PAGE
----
People's Police Report
Shootings & deaths
Lawsuits: Beyond Shootings,
In addition to the $2.3 million settlement with William Monroe, who was shot by lethal rounds from a "less lethal" shotgun (article), the City has had to pay out at least another $81,000 to two men. One, Clifford Richardson, was beaten by cops at an anti-police-brutality march in 2010, and settled with the City for $35,000. The other, Philip Wolfe, is hearing impaired and police failed to protect him from a domestic violence situation because they did not bring in a sign language interpreter when Wolfe was first interviewed; a judgment orders the City to pay $51,500 and change their policy on assisting people with disabilities.
Richardson was protesting the police killings of Aaron Campbell and Jackie Collins in March 2010 when police attacked the march (PPR #50). Though Richardson ended up in the hospital with serious facial injuries (Mercury Blog, May 22), the ordinance that went before Council declared "during the struggle that ensued, Richardson's upper body was struck by a police officer's knee and as a result, his head and face struck the pavement." The use of the passive voice in such a narrative boggles the mind. Portland Copwatch's Dan Handelman, testifying to City Council on May 22 when the item came up, noted that the protest movement involves people who embrace a variety of tactics, and it seems Richardson was targeted because he was wearing black at an event when others may have been engaging in property damage. Going after someone for how they are dressed, Handelman noted, is a form of "pernicious political profiling."
In April 2012, Wolfe "was attacked by his partner [and] had requested a sign-language interpreter from emergency dispatchers and from the responding police officers" (Oregonian, July 17). Because no interpreter arrived, Wolfe was not sure what happened during the initial investigation, and was attacked a second time that day. Though the partner was arrested, no interpreter was provided then, either. So federal Judge Michael Mosman ordered the settlement paid along with attorney fees and a new policy on communicating with people with hearing disabilities-- a policy the City did not have until now. This outcome is important as often a settlement or judgment amounts to "here's your money, now go away" (and sometimes, "and shut up"). That the lawsuit pushed the Bureau to action, rather than the City waiting for a lengthy study, raises hope that other legal claims can bring further change in Portland.
PCW continues to be concerned that the City frequently agrees to such payments as judgments, since the Council is only required to sign off on proposed settlements (and then, only those over $5000). This means that much of the time there is no public discussion on the underlying misconduct, policy issues or expenses to the taxpayers from the City's self- insurance fund that could otherwise be going to provide actual services.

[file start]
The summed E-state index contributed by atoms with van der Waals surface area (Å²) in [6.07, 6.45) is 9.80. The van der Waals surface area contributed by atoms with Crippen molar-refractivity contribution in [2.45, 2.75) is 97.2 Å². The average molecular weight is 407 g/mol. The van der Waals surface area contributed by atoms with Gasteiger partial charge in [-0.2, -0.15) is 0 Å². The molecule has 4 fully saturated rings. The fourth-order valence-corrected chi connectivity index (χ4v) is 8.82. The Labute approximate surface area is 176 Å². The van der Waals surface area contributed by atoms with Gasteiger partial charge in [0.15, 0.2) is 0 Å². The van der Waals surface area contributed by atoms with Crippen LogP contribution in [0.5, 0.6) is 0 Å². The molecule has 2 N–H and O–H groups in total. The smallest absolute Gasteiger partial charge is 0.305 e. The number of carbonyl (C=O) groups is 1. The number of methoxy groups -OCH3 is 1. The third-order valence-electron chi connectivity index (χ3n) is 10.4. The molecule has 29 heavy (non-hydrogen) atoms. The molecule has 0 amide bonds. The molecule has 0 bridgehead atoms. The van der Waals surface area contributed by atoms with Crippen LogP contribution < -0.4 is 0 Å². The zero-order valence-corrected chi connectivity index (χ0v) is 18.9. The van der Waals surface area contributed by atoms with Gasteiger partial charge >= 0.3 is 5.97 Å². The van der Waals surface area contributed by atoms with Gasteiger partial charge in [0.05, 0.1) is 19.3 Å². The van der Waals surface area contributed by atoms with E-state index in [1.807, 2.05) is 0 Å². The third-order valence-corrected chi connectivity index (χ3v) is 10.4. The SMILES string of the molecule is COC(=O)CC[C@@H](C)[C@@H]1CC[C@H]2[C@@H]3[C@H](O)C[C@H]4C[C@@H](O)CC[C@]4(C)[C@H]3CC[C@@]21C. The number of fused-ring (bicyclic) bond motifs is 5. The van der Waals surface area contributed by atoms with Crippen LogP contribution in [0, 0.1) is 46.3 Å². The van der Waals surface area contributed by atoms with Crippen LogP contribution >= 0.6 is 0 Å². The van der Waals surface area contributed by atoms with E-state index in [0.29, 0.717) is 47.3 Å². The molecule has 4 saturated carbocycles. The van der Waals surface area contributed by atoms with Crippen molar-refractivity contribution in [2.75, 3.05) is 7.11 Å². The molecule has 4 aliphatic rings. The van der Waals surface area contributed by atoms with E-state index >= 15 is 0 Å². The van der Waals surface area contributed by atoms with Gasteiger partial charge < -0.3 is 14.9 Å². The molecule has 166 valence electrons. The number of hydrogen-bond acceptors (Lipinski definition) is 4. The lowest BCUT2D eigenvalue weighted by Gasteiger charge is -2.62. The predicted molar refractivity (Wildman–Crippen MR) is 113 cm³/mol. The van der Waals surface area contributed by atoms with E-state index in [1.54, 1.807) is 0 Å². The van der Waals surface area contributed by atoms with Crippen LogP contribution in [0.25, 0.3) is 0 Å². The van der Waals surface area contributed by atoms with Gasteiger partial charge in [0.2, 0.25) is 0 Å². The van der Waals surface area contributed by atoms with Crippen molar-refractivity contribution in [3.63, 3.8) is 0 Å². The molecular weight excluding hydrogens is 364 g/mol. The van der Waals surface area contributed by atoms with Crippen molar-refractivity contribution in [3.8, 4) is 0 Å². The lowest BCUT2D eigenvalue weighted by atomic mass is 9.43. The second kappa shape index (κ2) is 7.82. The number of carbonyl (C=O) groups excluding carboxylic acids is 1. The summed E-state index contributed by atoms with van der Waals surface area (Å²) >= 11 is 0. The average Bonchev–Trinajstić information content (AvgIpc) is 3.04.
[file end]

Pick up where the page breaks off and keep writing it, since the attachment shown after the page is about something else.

When the Monroe settlement came up at Council, PCW floated an idea being initaited by our colleagues in Minneapolis--a charter amendment that would require officers to purchase their own professional liability policy (though the city could pay for it) with the idea that officers who engage in repeated acts of misconduct would eventually become uninsurable and, thus, unable to continue working. This would rid Portland of frequent flyers like Reister (who also inappropriately confiscated a camcorder from Joe Anybody after being caught on video harassing a man downtown) and Leo Besner, the "Million Dollar Man" (PPR #49).
On that note, the City and Jason and Greg Kafoury, the lawyers for Gallagher Smith, agreed to set aside the judgment in Smith's excessive force case and settle out of court for the same amount-- $306,000, after the City dropped its appeal of the decision (PPR #59). Indications are that the City believes the ruling that officers had no right to order Smith off the sidewalk is now invalidated, while the Kafourys believe it is precedent-setting as part of the court record (Oregonlive, July 30).
Meanwhile, Morgan Harty, a woman who Officers Erick Thorsen and Michael Villanti tried to pull out the window of her car, instead breaking her arm, lost her case in County Court in early May. Most of the September 2011 incident was caught on a police camera, but for reasons unexplained, the audio recording didn't begin until the cops reached into the car (Oregonian, May 3).
On July 28, a jury found police did not violate Liz Nichols' rights when the Occupy Portland protestor was pepper sprayed in the mouth in 2011 (PPR #55).
--Ryan Sumpter is asking for over $20,000 for a May 2011 incident in which he was pepper sprayed by Officer Kristin Watt while sitting in his car to sleep off his feeling of sickness (Oregonian, May 4).
--Scott Miller, suing officer Dean Halley for excessive force and wrongful arrest for jaywalking in June, 2010, prompted the City to claim that his being handcuffed and brought to jail did not constitute an arrest (Oregonian, July 18).
--Nicholas Cox, the Idaho motorist at whom then-Captain Todd Wyatt flashed his gun in a road rage incident in 2011 (PPRs #54-56), is suing the City for $255,000 over Wyatt's actions (Oregonian, July 17).
Portland Copwatch is a grassroots, volunteer organization promoting police accountability through citizen action.